Each guest received a laminated cookbook
The voice echoed pure, smooth, clear off stone walls and tile floors, sailed into the glass dome that fed light into the majlis space, filled every corner of the larger-than-my-apartment rectangular shaped room. Full, rich, angelic. Trills over a monotone, alto to soprano, singing but not.
More than 50 women from France, Germany, Spain and other countries settled into couches along the walls. Voices quieted. Movement ceased. Conversation ended. The only sound was the smooth, honey textured voice.
A rustle hummed beneath the melody, just a whisper. I searched the room for a microphone or stereo, but there wasn't one. All eyes seemed to be focused on the high arched entryway, just outside my field of vision.
We'd been invited to attend a presentation about prayer and Ramadan offered by the Qatari Women's Association (QWA) for ladies from organizations throughout Doha. I'm not a member of any group, but learned about the program through a Qatari friend.
ready to learn about Ramadan and prayer
I emailed interest and provided the name of our inviter. I received a map to our host's home: a walled villa the approximate size of a city block located just outside town.
The gate was ajar. Inside, a freshly dug garden surrounded a wide covered porch and concrete patio. Thobe-wearing little boys with skateboards scattered as we approached. We climbed the stoop, pushed the glass door, stepped over the threshold.
Inside, a group of Qatari ladies dressed casually in jelabiya, suits and dresses circled a wide entry. Thick rugs were placed neatly over tile under a high ceiling. Warm arms enveloped us, pulled us close for hugs and kisses and passed us from one woman to the next. How are you? Where are you from? We're happy you're here, welcome, welcome! Please sit, would you like something to drink?
We twisted, turned, hugged, squeezed, kissed, touched cheeks, chattered in the traditional Qatari greeting - until we popped out of the huddle through the arched opening and into the tile floored, domed living room/majlis/meeting space.
QWA women made their way around the walls of the majlis shaking hands and offering kisses. Our hostess's young daughters offered tea, water, soda and bright, welcoming smiles.
In Islam, a smile is considered a charity and a gift
Our speaker sat in a chair at one end of the room. There was tea and soda and low tables for cookies and drinks. There were familiar faces, new friends, questions, answers, good conversation.
And then, without accompaniment, microphone, or introduction - this sweet voice.
I left my cushioned seat, stepped into the middle of the room, turned toward the arched opening.
In the entryway before the front door were three lines of women wearing black abaya and sheyla. They stood shoulder to shoulder, eyes closed.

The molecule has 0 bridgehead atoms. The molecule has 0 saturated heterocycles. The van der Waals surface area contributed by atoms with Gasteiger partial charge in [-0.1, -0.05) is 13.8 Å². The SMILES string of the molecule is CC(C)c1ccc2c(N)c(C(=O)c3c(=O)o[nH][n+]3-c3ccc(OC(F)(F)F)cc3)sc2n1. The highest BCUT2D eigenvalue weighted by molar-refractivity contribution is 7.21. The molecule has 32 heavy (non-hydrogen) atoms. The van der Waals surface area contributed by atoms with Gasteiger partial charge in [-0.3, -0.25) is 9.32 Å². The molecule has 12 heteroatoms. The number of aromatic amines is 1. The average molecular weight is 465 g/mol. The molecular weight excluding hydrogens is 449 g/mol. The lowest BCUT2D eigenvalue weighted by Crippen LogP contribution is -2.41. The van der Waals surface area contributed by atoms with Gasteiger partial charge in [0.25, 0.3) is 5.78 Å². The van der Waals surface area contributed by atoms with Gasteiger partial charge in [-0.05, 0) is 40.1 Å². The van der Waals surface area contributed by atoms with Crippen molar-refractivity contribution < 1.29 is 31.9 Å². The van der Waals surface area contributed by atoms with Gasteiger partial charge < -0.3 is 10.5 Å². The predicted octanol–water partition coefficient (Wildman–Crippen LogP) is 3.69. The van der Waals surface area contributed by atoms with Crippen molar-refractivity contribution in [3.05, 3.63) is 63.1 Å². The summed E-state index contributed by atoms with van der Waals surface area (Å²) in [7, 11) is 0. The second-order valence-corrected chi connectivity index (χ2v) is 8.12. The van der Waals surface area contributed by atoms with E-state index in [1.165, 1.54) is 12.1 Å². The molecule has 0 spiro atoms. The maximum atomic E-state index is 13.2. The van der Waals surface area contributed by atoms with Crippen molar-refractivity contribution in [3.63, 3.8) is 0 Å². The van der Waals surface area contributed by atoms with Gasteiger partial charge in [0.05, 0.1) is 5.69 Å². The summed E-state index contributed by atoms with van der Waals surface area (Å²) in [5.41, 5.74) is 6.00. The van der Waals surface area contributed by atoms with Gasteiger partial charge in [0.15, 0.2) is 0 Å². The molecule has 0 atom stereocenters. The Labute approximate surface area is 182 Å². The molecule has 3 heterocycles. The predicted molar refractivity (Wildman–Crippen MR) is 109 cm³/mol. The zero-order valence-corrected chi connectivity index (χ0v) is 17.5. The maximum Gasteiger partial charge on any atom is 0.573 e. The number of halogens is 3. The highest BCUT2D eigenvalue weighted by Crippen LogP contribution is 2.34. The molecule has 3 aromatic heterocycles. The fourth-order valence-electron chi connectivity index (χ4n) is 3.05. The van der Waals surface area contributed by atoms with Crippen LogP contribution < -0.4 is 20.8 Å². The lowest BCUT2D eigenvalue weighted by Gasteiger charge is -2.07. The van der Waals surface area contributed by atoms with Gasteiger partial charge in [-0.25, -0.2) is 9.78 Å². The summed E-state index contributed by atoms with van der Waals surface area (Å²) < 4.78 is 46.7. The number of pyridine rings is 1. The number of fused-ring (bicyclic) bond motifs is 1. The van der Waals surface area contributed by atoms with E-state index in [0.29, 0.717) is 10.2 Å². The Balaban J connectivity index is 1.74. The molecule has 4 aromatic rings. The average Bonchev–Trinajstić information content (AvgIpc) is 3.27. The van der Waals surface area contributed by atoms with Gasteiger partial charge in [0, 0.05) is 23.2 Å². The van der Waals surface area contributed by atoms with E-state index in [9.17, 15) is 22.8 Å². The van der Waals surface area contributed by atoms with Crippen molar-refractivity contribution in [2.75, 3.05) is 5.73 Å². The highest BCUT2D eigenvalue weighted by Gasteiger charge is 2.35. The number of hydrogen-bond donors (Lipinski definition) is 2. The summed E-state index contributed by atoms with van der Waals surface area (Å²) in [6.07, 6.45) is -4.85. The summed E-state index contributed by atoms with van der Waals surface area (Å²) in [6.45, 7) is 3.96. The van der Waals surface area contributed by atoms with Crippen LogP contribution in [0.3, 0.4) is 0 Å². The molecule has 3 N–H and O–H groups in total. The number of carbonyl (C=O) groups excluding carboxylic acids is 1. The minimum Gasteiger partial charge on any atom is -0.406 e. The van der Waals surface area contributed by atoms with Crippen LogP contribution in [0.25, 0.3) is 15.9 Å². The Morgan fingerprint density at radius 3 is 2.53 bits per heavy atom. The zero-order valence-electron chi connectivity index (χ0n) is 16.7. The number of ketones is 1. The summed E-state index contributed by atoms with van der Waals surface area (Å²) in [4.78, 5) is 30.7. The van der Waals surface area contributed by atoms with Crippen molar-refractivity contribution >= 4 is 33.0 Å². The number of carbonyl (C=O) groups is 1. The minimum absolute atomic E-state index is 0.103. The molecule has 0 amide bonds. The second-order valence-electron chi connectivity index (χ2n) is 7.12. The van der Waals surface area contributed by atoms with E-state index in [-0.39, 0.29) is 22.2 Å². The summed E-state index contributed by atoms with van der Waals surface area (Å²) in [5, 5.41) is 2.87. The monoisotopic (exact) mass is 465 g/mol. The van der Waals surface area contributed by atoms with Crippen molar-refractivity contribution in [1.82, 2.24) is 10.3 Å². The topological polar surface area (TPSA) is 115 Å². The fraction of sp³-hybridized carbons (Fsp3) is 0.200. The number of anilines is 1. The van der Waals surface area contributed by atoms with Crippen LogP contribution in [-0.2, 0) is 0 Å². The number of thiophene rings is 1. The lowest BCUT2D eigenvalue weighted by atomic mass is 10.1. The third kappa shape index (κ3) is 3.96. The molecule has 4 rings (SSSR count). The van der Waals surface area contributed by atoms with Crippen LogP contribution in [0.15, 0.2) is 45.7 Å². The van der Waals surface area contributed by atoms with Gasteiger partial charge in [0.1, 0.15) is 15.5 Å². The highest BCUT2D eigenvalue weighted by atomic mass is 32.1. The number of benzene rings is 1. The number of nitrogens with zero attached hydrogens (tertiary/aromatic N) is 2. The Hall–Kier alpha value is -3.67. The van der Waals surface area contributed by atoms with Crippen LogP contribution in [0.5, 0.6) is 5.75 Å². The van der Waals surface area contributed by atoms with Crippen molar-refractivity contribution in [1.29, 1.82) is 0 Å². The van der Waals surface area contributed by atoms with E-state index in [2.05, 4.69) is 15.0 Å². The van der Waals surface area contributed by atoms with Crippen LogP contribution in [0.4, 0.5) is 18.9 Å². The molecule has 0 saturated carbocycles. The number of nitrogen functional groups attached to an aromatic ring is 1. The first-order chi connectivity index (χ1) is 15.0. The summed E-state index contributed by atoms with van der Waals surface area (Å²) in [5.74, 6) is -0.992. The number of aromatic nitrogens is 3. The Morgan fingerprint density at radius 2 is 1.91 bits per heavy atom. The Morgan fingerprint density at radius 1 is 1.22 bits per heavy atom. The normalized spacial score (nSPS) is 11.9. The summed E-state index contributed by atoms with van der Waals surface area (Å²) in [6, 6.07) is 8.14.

In the middle of the front line a young woman raised her head and her clear voice sailed forward.
In Qatar, a woman may lead the women's prayer.
She receives no special training
and is called an imam, just like the leader of the men's prayer.
In a private home, the imam is usually the hostess
but may be anyone who knows the "rules of prayer."
The Maghreb prayer always has an imam.
It's better to pray congregationally than alone
but either are acceptable.
Following the angelic uttering, each woman's lips moved silently. All together, in harmony, synchronized through years of piety, they stood, kneeled, bowed, head lowered to the floor, stood again. Behind the last row, two women sat on plastic chairs near the front door. When lines of ladies' heads bowed, the sitting women lowered heads too. When lines of ladies stood, sitting women sat high in seats.
How to Pray
From My Prayer Book, Darussalam
I'm not Muslim and don't know the prayers or rules of prayers but from the looks of things (and factoring in my own biases), I imagined the young imam uttered the Muslim version of this:
"Now we'll do the part where we pray for special intentions…"
"Bend at the waist, ladies…"
"Tap your knee once here…"
"Raise palms to your face and lower them while saying Allah…"
"Kneel and say this…"
"Get ready to stand…"
"Turn to the left and then to the right and repeat after me: salaam alaykum wo rahmat allahee…"
How to Pray
From My Prayer Book, Darussalam
A final note and then, it was just - over. Eyes opened, lines dissolved. Some ladies sat on the floor where they'd ended, others gathered in groups or wandered off.
Only an echo remained. God?
saffron and cardamom donut holes-ish fried in honey
melt in your mouth deliciousness
Later, the wide entry was stocked with long tables and food: chicken and lamb machbous, harees, madrouba, louqaimat and more. Each member of the QWA had brought a local dish, potluck style. Take away tins were provided so guests might share the culinary wondrousness with the folks at home.
Tea, conversation, information, friendship, machbous, prayer and God. What could be better?
QWA Machbous Recipe
(My favorite Qatari dish)
What a treat to visit this women's meeting! Thank you for sharing!!
Enjoyed this post very much, Cindi! Thanks for sharing!
A wonderful description of the Muslim piety. Muslims feel as warm and fuzzy inside as do Christians. The imam conducting the service and instruction was (like in Christian communities) was performing her service for Allah and the local mosque.
Thanks, Judy and Dad!!
And Peggy S. Hedrick!
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